CYCLING THE ICEFIELDS PARKWAY
DAY 5: Sunday, August 18, 2002 LAKE LOUISE TO RAMPART CREEK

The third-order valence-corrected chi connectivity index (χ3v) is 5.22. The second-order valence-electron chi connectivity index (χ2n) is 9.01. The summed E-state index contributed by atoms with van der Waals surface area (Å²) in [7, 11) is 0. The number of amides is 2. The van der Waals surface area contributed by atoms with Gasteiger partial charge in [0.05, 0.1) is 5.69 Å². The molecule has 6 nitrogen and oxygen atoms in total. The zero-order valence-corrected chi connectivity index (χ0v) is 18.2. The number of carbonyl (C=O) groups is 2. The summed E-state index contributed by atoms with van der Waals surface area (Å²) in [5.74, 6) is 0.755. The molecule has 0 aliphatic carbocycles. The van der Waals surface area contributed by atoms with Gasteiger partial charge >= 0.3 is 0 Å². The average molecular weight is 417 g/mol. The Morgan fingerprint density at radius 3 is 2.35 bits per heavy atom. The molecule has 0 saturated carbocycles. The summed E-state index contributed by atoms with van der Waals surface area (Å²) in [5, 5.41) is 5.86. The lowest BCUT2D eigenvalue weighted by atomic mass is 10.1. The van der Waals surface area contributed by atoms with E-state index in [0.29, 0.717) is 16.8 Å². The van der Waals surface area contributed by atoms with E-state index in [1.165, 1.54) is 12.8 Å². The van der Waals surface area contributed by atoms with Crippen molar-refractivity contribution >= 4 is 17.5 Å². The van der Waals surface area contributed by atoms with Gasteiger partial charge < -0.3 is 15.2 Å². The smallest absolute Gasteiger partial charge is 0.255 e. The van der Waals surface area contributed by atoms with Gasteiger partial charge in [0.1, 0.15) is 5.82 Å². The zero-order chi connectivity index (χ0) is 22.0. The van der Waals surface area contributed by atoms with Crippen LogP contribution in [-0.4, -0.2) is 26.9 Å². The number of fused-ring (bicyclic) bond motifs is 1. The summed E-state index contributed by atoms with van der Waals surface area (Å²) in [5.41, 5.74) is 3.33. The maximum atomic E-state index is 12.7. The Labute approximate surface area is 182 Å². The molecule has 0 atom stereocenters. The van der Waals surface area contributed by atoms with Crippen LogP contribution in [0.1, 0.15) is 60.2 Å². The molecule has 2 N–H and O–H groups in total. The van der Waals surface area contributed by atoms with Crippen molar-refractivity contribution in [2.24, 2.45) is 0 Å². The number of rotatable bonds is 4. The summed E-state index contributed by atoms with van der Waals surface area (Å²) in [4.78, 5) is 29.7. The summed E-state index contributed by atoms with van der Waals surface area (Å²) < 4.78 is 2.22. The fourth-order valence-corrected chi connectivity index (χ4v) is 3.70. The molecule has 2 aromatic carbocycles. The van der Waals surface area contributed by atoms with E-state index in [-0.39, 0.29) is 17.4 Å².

|Originally, when we had tried to book Rampart Creek in March, they did not have three beds available, so we booked ourselves into the Hilda Creek Hostel, very close to the summit of Sunwapta Pass, and about 125 km from Lake Louise a big ride in one day considering all the climbing involved! Around mid-April, Hilda Creek Hostel had a fire, and two of the four buildings were burnt. Subsequently, we were rebooked, into Rampart Creek. We left Lake Louise at 8:00 a.m., but Tom soon discovered that his front rack had a sheared bolt. This was probably a result of the previous days ride where the tie had wrapped itself around the wheel rim. Tom rode back into town to seek out a repair. Paul and I waited about an hour before Tom arrived from the bike store with a new bolt attached to the rack. The ride continued. About 34 kilometres out of Lake Louise, we stopped for lunch on the shore of Bow Lake, the source of the Bow River. The restaurant was the Num-Ti-Jah Lodge. The following description of the lake is taken from their web site: "Num-Ti-Jah Lodge overlooks one of the most dramatic scenes in the Canadian Rockies. Out of Bow Lake the mountains rise steep and rugged. The blue ice of Crowfoot Glacier hangs suspended over the turquoise water. To the west, the craggy peaks of the Great Divide tower over Bow Glacier." Lunch was buffet style. We needed this fuel to get us over the upcoming Bow Pass. Bow Pass was not as difficult as we had feared. It was long, but the climb was not steep at all at least in the direction we were heading! From Lake Louise, at roughly 5000 above sea level, Bow Pass tops out at 6785 feet. However, there are sever plateaux along the way. The steepest part of the pass climbs about 800 feet in only six kilometres. It is all downhill after the pass. I left Paul and Tom behind on the downward portion of the pass. Riding downhill is my forté! Highway 93 generally follows river valleys. On the north side of Bow Pass we follow along the Mistaya River. The Mistaya eventually joins with the Saskatchewan River. At Saskatchewan River Crossing, where we had agreed to stop for lunch, I waited for the rest of the gang to arrive. After fifteen minutes, I can see the whites of Toms eyes coming up the slight hill into the restaurant. After a quick snack, and drink, we departed once again for Rampart Creek, only 12 kilometres away.We arrived at the quaint hostel of Rampart Creek around 4:30 p.m. Rampart Creek was virtually deserted at this time. Only the manager and one other cyclist from Calgary were present. We took advantage of this quiet time to "case out" the joint and surrounding area. Rampart Creek Hostel consisted of two accommodation cabins, one food preparation cabin, the managers cabin, a wood fired sauna, and a very comfortable outhouse located at the entrance to the hostel. Rampart Creek Hostel was nestled beside a creek with fast flowing glacial water, and high cliff walls around the creek ample space for nice hiking. Today, we covered 79 km in 4 hours, and thirty-four minutes of cycling, for an average speed of 20.9 kph. I achieved the respectable speed of 79 kph in one downhill stretch of the Bow Pass.Around the supper hour more people started to arrive, with a tour group consisting of about 10 people, mostly from Australia, New Zealand, Germany and France. We checked to see if our food had arrived, and were pleasantly surprised that it had. We enjoyed bowls of soup, and bread.That evening, Paul and I took advantage of the wood burning sauna, completed by a dip in the cool mountain stream running behind the sauna. Make that "cold" mountain stream! I believe it was Pauls first experience with a sauna, and predictably, he was the first to venture into the stream. I say "predictably," because Paul was sitting right beside the fireplace. The so called "hot seat!" Paul did not return after this cold foray. Mary, from New Zealand was next, followed by a Korean "team" of three people.